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Russia records 1,000 coronavirus deaths over 24 hours for first time

It is for the first time since the start of pandemic in Russia that 1,000 people lost their lives due to coronavirus over 24 hours on Saturday. The country's jab drive at a standstill and few restrictions in place.

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Russia records 1,000 coronavirus deaths over 24 hours for first time
GNN Media: Representational Photo

An official government tally showed 1,002 deaths and 33,208 new infections, setting a high for both fatalities and cases for the third day in a row.

The surge comes with just 32 percent of Russians fully inoculated, according to official statistics published for the first time Saturday.

A lack of tough restrictions has allowed the virus to spread unchecked, though a number of regions have re-introduced QR codes for access to public places.

The Kremlin has avoided re-introducing major measures despite calling the vaccination rate "unacceptably" low, and saying authorities have to ensure "the economy continues working".

It also said Russia's medical system was not "overwhelmed" and prepared to take in the rising number of patients.

Authorities have blamed Russians for the growing outbreak.

Health Minister Mikhail Murashko this week pointed to their "behaviour", while Kremlin spokesman Dmitry Peskov said everything had been done to give the public the chance to "save their lives by getting vaccinated".

While several Russian-developed jabs have been available for months, many people remain vaccine-sceptic.

Independent polls show more than half of Russians do not plan to get a shot.

"The main preventive measure that helps protect a person and helps to avoid a fatal outcome is vaccination," Deputy Prime Minister Tatyana Golikova said on national television Saturday.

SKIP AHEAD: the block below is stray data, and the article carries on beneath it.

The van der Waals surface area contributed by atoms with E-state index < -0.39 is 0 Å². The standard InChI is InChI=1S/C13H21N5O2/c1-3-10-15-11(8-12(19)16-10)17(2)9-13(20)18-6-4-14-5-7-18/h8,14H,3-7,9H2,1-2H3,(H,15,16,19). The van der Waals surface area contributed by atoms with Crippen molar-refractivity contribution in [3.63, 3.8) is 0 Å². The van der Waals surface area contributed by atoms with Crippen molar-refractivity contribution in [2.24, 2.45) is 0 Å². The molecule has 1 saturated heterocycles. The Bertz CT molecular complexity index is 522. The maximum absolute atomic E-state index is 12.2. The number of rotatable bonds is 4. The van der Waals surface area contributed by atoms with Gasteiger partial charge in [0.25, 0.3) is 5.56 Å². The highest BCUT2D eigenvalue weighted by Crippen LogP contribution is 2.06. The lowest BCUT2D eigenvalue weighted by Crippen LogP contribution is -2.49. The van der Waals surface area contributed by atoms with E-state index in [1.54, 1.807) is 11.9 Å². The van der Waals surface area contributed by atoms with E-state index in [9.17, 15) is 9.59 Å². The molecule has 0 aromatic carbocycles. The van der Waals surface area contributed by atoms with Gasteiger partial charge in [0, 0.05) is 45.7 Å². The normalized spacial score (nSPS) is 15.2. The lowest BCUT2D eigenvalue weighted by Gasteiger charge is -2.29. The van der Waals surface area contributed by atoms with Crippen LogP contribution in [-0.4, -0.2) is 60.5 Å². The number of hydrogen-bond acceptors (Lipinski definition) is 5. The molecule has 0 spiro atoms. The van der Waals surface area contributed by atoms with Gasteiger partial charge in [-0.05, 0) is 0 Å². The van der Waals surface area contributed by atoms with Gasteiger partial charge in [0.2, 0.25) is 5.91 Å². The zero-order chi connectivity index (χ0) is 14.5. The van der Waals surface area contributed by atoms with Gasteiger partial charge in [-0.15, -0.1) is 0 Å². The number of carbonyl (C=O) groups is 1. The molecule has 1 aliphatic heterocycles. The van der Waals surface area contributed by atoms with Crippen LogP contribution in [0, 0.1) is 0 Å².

In Moscow, residents in interviews Saturday questioned the efficacy of getting vaccinated.

"How many people die per day from the flu or heart attacks or strokes?" said Alexei Kuznetsov, a 48-year-old entrepreneur, who added that he had not been vaccinated.

"I do not really understand why this particular figure is causing such a serious stir."

Anna Nazarova, a 25-year-old anaesthesiologist, said most people who have not come into contact with the virus "do not understand the possible complications".

"There has to be a better campaign to get more people vaccinated," she told AFP.

Russia's fatalities from Covid now stand at 222,315 -- the highest toll in Europe -- even as authorities are accused of downplaying the severity of Russia's outbreak.

Under a broader definition of deaths linked to the virus, the Rosstat statistics agency has said that by the end of August more than 400,000 people in Russia had died with the coronavirus.

SOURCE: AFP

Faisal Ali Ghumman

Mr. Ghumman is a seasoned journalist who has 19 years of diversified experience in print, electronic and digital media. He has worked with 92 News HD, Daily Pakistan Today, Daily The Business, Daily Dawn, Daily Times and Pakistan Observer as News Reporter, Feature Writer, Editor, Web Content Editor and Article Writer. Mr Ghumman has graduated from the Bahauddin Zakariya University Multan and is currently enrolled in M.Phil in Mass Communication at the University of Punjab.

Health

New Covid variant triggers global alarm, stock markets tumble

Authorities around the world reacted with alarm on Friday to a new coronavirus variant found in South Africa, with the EU and Britain among those tightening border controls as researchers sought to establish out if the mutation was vaccine-resistant.

Published by Faisal Ali Ghumman

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New Covid variant triggers global alarm, stock markets tumble

Hours after Britain banned flights from South Africa and neighbouring countries and asked travellers returning from there to quarantine, the World Health Organization (WHO) cautioned against hasty travel bans.

"It's really important that there are no knee-jerk responses here," said the WHO's emergencies director Mike Ryan, praising South Africa's public health institutions for picking up the new variant of the virus that causes COVID-19.

"Because we've seen in the past, the minute that there is any mention of any kind of variation, then everyone is closing borders and restricting travel."

 The WHO said it would take weeks to determine how effective vaccines were against the variant. read more

South Africa's Health Minister Joe Phaahla called the travel restrictions "unjustified", though he also said preliminary studies suggested the new variant may be more transmissible.

European Commission chief Ursula von der Leyen said the EU also aimed to halt air travel from the region. Several other countries including India, Japan and Israel toughened curbs. read more